Tuesday, December 20, 2011

From Plastic Mammoths to Glass Smartphones

It is amazing to think how advanced our society has become concerning the use of basic consumer products. Twenty years ago, my dad bought his first Mac desktop computer for a few thousand dollars. This breakthrough device allowed him to send emails, albeit very slowly, to essentially anyone, anywhere in the world... assuming the recipient had an email address. Furthermore, this allowed for my dad to make a word processed document on his computer that he could subsequently print up on his Apple printer. At the time, the conveniences and advancements of this massive machine where quite impressive.

Fast forward just ten years, and the Wood family purchased another Mac computer, the eMac. This behemoth of a desktop computer was housed in a single unit, and was outfitted with built in speakers, a 15 inch screen, and the new Mac OS X. Not only did this device allow for word processing and internet use, but we could also play music and movies on our new computer, because this machine had a built in CD/DVD (woah). At around the same time as our new computer was installed at our home, cell phones were becoming an increasingly more common device. More and more we would see people talking into these large plastic devices as a means to talk on-the-go. No longer were you constrained to only talk to people on the phone, but now you could talk virtually anywhere. This worked especially well with our fancy new computer, as naturally it only ran on dialup internet. This meant that rather then picking up the home phone and being met with the unpleasant gargle of a lost internet connection, you could now simply make a phone call off the cell phone network.

Let's briefly review these advancements. Around the time I was born, the Wood home was crimsoned as a 'Mac household,' by the introduction of a desktop computer that could connect to the internet, print documents, pay mine sweep, and send email. Ten years later, our Mac identity was further defined with the eMac, which housed a whole new range of practical programs like iTunes and iMovie, and again, we could connect to the dialup internet at anytime to explore the ever growing "internet."

Now lets take it to the present day. Every member of the Wood family now has an iPhone, a laptop and a few other devices for use. These phones have capabilities that our ten year old eMac never dreamed of possessing. These phones can explore the far reaches of the internet, they can take 5MP (!!!) pictures and video, they can wirelessly download and play music from virtually anywhere, they can send and receive large email files, they can write and print documents, they can instantly translate any number of languages, they can compare prices with the scan of a barcode, they can display realtime news stories, they can stream video, they can send hundreds of text messages at once... and yes, they can make phone calls. In my short lifetime we advanced from a massive, noisy and slow computer, which hogged most of your desk space, to a small, sleek smartphone that fits in your pocket. Not only is this phone a fraction of the size but it is also exponentially more powerful and practical.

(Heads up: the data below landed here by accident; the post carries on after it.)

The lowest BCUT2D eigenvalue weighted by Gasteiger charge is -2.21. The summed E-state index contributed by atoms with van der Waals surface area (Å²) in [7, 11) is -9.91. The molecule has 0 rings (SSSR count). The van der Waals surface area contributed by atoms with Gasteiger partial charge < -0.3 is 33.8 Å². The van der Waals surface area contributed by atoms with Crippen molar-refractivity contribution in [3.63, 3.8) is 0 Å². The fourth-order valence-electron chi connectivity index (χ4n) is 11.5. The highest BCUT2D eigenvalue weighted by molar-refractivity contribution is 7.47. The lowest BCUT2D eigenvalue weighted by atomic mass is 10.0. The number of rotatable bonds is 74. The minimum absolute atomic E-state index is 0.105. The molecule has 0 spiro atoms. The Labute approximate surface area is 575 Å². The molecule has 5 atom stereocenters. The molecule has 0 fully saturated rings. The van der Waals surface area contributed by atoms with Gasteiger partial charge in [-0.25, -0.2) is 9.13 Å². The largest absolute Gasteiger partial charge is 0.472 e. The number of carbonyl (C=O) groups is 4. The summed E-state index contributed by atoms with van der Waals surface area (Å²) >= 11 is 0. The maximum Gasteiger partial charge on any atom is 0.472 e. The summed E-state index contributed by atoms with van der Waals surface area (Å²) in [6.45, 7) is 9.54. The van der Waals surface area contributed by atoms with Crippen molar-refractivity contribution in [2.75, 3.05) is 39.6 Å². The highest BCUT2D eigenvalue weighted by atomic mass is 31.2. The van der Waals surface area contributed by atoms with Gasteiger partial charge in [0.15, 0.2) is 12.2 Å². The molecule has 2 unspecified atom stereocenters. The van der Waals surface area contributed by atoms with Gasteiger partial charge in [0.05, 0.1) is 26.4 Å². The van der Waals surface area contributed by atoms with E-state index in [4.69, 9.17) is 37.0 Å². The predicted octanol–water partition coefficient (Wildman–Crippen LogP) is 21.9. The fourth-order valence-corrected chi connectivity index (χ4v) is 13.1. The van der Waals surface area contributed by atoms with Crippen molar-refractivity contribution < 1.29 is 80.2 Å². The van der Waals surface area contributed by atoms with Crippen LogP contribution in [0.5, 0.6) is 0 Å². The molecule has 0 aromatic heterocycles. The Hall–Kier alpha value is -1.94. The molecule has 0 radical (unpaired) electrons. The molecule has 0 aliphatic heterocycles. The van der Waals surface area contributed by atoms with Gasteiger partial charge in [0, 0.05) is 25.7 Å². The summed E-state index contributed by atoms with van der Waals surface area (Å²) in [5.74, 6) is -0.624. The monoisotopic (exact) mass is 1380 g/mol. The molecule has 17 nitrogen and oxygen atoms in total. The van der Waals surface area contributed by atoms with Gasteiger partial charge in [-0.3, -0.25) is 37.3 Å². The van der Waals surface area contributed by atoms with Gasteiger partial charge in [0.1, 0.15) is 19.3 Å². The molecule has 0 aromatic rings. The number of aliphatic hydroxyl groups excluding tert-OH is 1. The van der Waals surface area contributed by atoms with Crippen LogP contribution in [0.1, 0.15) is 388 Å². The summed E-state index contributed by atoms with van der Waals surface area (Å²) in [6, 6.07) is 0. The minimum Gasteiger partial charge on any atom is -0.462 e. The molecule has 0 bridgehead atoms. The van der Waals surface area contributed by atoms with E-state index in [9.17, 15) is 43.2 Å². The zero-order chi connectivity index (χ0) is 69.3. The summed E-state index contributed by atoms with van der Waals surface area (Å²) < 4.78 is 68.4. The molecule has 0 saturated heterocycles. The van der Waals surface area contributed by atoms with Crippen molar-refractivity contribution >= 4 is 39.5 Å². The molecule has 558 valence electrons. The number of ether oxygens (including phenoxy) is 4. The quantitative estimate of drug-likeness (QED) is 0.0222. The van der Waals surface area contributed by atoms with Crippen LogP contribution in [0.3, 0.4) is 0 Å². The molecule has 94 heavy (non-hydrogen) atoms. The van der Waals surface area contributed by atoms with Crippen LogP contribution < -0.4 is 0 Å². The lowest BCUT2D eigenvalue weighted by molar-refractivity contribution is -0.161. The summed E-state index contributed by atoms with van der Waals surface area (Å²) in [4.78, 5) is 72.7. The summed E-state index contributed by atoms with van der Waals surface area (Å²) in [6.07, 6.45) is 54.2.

In just twenty years, we have invented two incredible and unfathomably powerful products, the cell phone and the desktop computer. We have taken these advancements to such a level of advancement that they have now been reconciled into just one device, the $150 smartphone.

Consider this. Thirty years ago, very few people would have predicted the depth and breadth of our technological advancements. Today, we have a difficulty imagining something that much more advanced than we already have, but history shows that myopic lens to be often wrong. Considering the advancements of the last twenty years, what kind of advancements will the next twenty years bring us?


Friday, December 16, 2011

American Psycho... logy

I recently read an article that looked to understand how people judged a piece of art or their preference in expensive wine. The conclusion was that people's perceptions and opinions of things are complicated, and driven by a number of factors such as, the taste, aesthetic qualities, and monetary value of something. In experiments done on how people preferred expensive wine over cheaper wine and how people preferred a real Rembrandt over a fake Rembrandt, a common reaction was increased blood flow to the orbitofrontal cortex of the brain. The article describes this part of the brain as focusing on monetary gain, pleasure and perceptions of reward.

I found it to be extremely interesting that there was a small piece of our brain which helped us prefer something simply on the basis of its associated value. This sort of brain activity (I assume) extends far outside of wines and paintings, and can be applied to things like clothing labels, foods, cigars and the like.